If someone wins a judgment against you in court, they can generally ask the court for permission to levy your bank accounts or seize funds from them. Various federal and state exemptions can sometimes protect you from this, depending on factors such as where you live, whether the money comes from a source like Social Security benefits or whether it's necessary for your basic needs. In California, you can file a legal claim of exemption, but if a court denies it, you can protect your assets by winning an appeal or filing for bankruptcy.
If your claim of exemption is denied, you can allow the creditor to take your funds, appeal the ruling, or file for bankruptcy.
How a Claim of Exemption Works
In California, even if you owe someone money and they win a judgment against you in court, they can't necessarily seize all the money in your bank account. Certain funds are exempt, including Social Security benefits, unemployment benefits, veterans' benefits and a portion of paid earnings received within a certain time period before the order to levy your account was issued.
If you receive a notice that a creditor is levying your funds, you can file a claim of exemption with your county sheriff within 10 days to potentially stop the levy and get your funds back if they were already taken from your account. You'll also need to file a financial statement if you're claiming the funds are necessary for your basic needs.
If your creditor accepts your argument, you will get to keep the funds or have them returned to you, but if the creditor disagrees with your claim of exemption, you may have to go to court. Then, a judge will decide whether or not your claim is valid or if it is only valid for some of your funds. The judge will then grant or deny your claim.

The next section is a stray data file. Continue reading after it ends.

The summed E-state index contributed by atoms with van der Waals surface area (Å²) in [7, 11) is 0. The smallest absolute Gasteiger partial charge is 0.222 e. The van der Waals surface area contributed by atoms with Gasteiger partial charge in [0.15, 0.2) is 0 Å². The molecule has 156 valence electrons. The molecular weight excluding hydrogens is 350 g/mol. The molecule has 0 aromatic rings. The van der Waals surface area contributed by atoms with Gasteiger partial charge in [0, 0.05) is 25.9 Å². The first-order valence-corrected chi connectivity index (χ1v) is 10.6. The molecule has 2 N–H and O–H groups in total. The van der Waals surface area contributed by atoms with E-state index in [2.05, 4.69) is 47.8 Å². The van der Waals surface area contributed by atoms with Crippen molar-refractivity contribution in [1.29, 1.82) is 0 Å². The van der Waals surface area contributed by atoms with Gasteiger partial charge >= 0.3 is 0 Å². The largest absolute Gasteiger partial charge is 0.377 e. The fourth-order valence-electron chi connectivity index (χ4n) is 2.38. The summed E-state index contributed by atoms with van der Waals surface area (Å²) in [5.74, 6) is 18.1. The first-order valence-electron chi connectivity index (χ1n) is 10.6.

If your claim is granted, you'll get the funds back or get to hold on to them. Otherwise, the creditor can receive the funds if you do nothing. If you still wish to contest the levy, you can appeal the denial of exemption to a higher court. You can also file for bankruptcy in a federal bankruptcy court, which will automatically stop any collection procedures against you, including the levy. If money was already taken from you and was taken within 90 days, you may be able to file to get it back through the bankruptcy proceeding.
Other Claims of Exemption
Any claim of exemption you file applies only to a specific levy against a specific bank account. If you have multiple bank accounts with exempt funds that someone is attempting to levy, you will have to file a separate claim of exemption for each levy.
If someone is attempting to garnish your wages in California, you may also be able to legally stop that with a separate garnishment exemption form. Known as form WG 006, this form allows you to claim some or all of your paycheck as exempt if you need it to support yourself and your family.
- Stockbyte/Stockbyte/Getty Images
- Should I Remove Money From a Joint Bank Account if a Creditor is Suing My Wife?
- What If My Creditor Files a Judgment?
- Can Unsecured Debt Be Collected Through the Court?
- Maine Laws Regarding Garnishment of Wages
- Can Lottery Winnings Be Garnished to Pay Judgments?
- What Legal Action Can Be Taken If You Owe on Credit Cards?
- Can a Creditor Put a Lien on a CD Account?
- What Is a Notice of Chapter 13 Bankruptcy?